Feet, Hip/Leg Pain, Lymph, Pictures of Exercises, Sitting

Make Fists With Your Toes

We are flying back to California for Christmas today. If your trip is like ours, you drive about an hour to the airport, sit on the plane for another couple hours (in our case about 4 ½), then ride in a car another hour or (or 3 depending on Los Angeles traffic) to your destination. If you’re like me, that last hour in the car feels like an eternity.

You don’t have much of a choice when it comes to sitting in the car or on the plane. The time you spend in the airport? You have a choice how you spend that time. When your plane is delayed, and you have 4 hours to kill at the airport, you have lots of time to move around before you are confined to your seat. I try to move around as much as possible (and sit as little as possible) while waiting for my flight. This is how we did it today:

1.   I like to check my bag, so that I have more freedom to walk around. (I love that you don’t have to pay to check bags on Southwest, so I try to fly them when possible.) When I’m not schlepping a bag around, I am more inclined to take the stairs instead of the escalator and move more in general while at the airport.

2.   I recommend a bag or backpack that stays on securely without needing to use your hands or scrunch your shoulder up to your ear to keep it on. This also allows you to swing your arms freely while walking and keep your upper body less tense. Letting the arms swing while walking is great for moving lymph (as is walking itself) which helps your immune system. (More on this here.) 

IMG_2127

3.   These are some stretches I like to do at the airport that don’t involve getting down on the floor. Your hips, legs, and spine will thank you!

Yes, the airport is strangely empty 2 days before Christmas.

IMG_2128
Standing Hamstring Stretch: Prop your foot up on something, flexing the toes towards the shin. Try to straighten the standing leg and back up your pelvis.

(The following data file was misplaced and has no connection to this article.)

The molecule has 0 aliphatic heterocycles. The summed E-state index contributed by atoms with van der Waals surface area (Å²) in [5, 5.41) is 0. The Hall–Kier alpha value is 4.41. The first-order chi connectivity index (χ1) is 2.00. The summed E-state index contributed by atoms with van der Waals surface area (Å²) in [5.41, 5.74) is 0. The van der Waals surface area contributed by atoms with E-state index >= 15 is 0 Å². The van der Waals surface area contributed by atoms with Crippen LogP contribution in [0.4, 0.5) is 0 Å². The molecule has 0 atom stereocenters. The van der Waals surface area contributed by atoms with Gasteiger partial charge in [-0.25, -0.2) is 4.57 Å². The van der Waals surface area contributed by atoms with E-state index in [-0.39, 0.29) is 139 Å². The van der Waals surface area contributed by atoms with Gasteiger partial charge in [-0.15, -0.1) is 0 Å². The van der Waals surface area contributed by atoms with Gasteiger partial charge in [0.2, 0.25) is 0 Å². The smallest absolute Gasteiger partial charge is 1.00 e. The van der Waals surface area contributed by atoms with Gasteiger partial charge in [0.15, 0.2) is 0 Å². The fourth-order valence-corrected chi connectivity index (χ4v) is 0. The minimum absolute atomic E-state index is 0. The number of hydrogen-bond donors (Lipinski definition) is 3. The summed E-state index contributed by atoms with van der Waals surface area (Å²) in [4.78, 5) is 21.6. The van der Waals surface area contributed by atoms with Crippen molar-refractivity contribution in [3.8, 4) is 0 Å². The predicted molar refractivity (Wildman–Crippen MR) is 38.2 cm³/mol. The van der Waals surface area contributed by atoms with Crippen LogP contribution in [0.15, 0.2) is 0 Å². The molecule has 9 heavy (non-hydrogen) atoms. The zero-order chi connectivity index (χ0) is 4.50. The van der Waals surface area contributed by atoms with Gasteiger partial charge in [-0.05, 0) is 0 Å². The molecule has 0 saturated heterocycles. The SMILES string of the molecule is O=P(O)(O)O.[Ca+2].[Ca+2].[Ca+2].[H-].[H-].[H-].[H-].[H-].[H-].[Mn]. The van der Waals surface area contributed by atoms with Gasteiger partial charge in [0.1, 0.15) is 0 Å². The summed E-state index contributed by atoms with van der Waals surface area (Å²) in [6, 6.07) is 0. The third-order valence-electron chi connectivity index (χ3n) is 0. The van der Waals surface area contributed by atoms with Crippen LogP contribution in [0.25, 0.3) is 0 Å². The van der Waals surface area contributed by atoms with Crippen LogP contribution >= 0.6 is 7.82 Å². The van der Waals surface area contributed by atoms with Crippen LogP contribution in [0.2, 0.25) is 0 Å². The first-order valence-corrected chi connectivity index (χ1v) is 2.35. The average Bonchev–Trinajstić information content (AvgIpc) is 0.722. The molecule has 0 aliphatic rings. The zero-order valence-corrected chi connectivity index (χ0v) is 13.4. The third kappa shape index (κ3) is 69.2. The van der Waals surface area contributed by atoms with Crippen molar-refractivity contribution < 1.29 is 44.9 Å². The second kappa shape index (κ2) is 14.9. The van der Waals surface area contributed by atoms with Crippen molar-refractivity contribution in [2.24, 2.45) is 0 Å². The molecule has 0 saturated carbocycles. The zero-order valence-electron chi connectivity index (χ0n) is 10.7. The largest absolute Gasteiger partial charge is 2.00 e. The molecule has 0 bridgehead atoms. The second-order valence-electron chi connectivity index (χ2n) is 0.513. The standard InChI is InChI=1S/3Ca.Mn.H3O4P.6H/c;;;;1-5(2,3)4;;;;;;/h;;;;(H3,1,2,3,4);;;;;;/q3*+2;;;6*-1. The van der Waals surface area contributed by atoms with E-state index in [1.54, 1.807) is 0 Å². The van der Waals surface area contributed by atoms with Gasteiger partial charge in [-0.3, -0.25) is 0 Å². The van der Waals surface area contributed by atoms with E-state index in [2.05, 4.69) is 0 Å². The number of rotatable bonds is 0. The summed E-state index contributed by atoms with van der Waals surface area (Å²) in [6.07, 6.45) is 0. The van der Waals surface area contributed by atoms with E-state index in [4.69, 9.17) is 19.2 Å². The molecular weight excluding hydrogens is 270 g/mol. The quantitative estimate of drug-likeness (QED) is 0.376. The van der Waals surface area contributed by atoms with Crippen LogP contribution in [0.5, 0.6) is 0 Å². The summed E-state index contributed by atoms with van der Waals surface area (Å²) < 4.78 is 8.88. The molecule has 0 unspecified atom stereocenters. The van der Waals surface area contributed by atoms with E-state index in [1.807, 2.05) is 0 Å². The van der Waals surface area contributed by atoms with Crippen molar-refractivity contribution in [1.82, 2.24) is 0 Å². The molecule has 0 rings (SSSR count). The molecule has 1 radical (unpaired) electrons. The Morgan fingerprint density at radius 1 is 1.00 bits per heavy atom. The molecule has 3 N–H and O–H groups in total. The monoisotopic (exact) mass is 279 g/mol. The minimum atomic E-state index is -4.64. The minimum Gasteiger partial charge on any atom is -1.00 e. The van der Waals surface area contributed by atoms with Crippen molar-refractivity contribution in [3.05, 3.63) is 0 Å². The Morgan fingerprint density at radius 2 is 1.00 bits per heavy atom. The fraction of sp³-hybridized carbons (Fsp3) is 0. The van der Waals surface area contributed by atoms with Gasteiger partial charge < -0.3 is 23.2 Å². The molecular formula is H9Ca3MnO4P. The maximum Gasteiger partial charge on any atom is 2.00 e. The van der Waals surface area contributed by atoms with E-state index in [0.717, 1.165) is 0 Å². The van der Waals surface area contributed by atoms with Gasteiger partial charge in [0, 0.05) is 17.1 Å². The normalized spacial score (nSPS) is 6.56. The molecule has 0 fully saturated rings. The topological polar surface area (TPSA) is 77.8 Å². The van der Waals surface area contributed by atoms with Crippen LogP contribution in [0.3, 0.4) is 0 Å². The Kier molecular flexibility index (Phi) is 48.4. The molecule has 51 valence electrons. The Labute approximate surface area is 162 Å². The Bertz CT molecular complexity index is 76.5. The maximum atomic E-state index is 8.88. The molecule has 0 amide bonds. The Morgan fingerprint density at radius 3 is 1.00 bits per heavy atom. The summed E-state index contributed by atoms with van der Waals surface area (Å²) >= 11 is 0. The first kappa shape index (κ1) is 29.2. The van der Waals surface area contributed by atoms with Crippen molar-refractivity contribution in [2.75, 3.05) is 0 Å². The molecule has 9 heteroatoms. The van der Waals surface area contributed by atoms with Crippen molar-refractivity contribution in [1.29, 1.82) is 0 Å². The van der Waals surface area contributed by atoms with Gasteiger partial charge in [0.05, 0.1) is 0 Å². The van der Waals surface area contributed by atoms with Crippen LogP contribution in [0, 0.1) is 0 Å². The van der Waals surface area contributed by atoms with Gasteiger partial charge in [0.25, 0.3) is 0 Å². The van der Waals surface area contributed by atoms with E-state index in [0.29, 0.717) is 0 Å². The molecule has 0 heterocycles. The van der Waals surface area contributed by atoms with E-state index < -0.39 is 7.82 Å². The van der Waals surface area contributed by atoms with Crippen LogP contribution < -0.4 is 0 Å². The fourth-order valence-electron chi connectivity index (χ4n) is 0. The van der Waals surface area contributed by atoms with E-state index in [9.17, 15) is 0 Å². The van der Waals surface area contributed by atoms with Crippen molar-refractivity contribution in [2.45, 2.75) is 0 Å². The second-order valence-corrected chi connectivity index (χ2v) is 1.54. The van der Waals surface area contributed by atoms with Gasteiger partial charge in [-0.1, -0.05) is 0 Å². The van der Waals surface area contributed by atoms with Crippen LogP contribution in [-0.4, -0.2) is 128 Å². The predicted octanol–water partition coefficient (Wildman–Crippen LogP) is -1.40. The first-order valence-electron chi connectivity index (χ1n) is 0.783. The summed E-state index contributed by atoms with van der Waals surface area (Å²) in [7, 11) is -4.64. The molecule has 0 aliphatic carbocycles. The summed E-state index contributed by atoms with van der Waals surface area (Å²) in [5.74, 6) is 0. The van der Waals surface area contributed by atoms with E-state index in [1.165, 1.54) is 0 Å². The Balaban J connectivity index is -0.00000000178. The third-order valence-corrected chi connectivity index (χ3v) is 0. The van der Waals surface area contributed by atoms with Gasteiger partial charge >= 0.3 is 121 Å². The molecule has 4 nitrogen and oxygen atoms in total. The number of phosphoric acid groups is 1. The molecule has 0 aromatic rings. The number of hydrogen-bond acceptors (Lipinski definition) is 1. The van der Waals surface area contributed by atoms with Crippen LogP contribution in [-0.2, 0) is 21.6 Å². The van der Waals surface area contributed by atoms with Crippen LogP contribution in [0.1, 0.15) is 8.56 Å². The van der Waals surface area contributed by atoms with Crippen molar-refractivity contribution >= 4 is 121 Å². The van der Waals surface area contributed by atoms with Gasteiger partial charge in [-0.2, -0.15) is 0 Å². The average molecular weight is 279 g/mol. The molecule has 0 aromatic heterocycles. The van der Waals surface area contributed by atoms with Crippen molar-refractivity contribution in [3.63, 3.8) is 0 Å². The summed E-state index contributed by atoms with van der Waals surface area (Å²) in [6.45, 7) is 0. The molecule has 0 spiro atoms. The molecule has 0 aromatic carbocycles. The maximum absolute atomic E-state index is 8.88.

IMG_2129
Thoracic Stretch: Place your hands on a wall, roll the elbows in towards each other so the elbow “pits” point up towards the ceiling and elbows point towards the floor. Drop the chest towards the floor as you hinge forward from the hips.
IMG_2132
Lunge: Keep the front knee over the shin as you drop the hips towards the ground. Keep the torso over the hips. This stretches the hip flexors (front of the back leg) and is quiet a bit of work for the other leg muscles at the same time.
IMG_2136
Wide Leg Wall Glide: Stand with your legs wide and feet about 6 inches from a wall. Hinge forward from the hips, untucking the pelvis.
IMG_2137
Then glide the pelvis back and forth. You will feel your backside sliding along the wall. Keep the knees straight ( and quads relaxed if you can). This stretches lots of nooks and crannies in the hips.

 

4.   When you have A TON of time, you can sample local craft beers with Lucy, the bartender from Croatia, see pictures of her hometown, and dream about going there. One thing I love about bar counters (or bar height tables) is that you can stand while other people sit, and it’s not awkward at all. After learning about Croatia, you can take your beer to go, walk around the airport, and browse the bookstore. Apparently there are no “open container” rules at Nashville International Airport.

IMG_2124      IMG_2139

5.   Once you are on the plane and captive to your seat, you can still get in a little movement. Debbie at Positively Aligned demonstrates some options here. And of course, there’s always John McClane’s seat mate’s advice, “make fists with your toes”. (A reference to Die Hard, one of my husband’s favorite Christmas movies; although, I would argue it has very little to do with Christmas. It doesn’t have the same “get in the Christmas spirit” affect as It’s a Wonderful Life or Christmas Vacation.) Nevertheless, try it, it really does feel amazing. Swelling of the feet and lower legs is a huge problem for a lot of people when they fly, and any movement helps the circulation to the area. Getting up mid flight to walk up and down the aisles is helpful as well. I try to get an aisle seat, so I can take as many “bathroom” (aka walking) breaks as I want.

Whether you are traveling or not, I wish you a very merry, healthy and movement filled Christmas!

(For My Husband: “Ho Ho Ho, now I have a machine gun!”)

Leave a Reply

Fill in your details below or click an icon to log in:

WordPress.com Logo

You are commenting using your WordPress.com account. Log Out / Change )

Twitter picture

You are commenting using your Twitter account. Log Out / Change )

Facebook photo

You are commenting using your Facebook account. Log Out / Change )

Google+ photo

You are commenting using your Google+ account. Log Out / Change )

Connecting to %s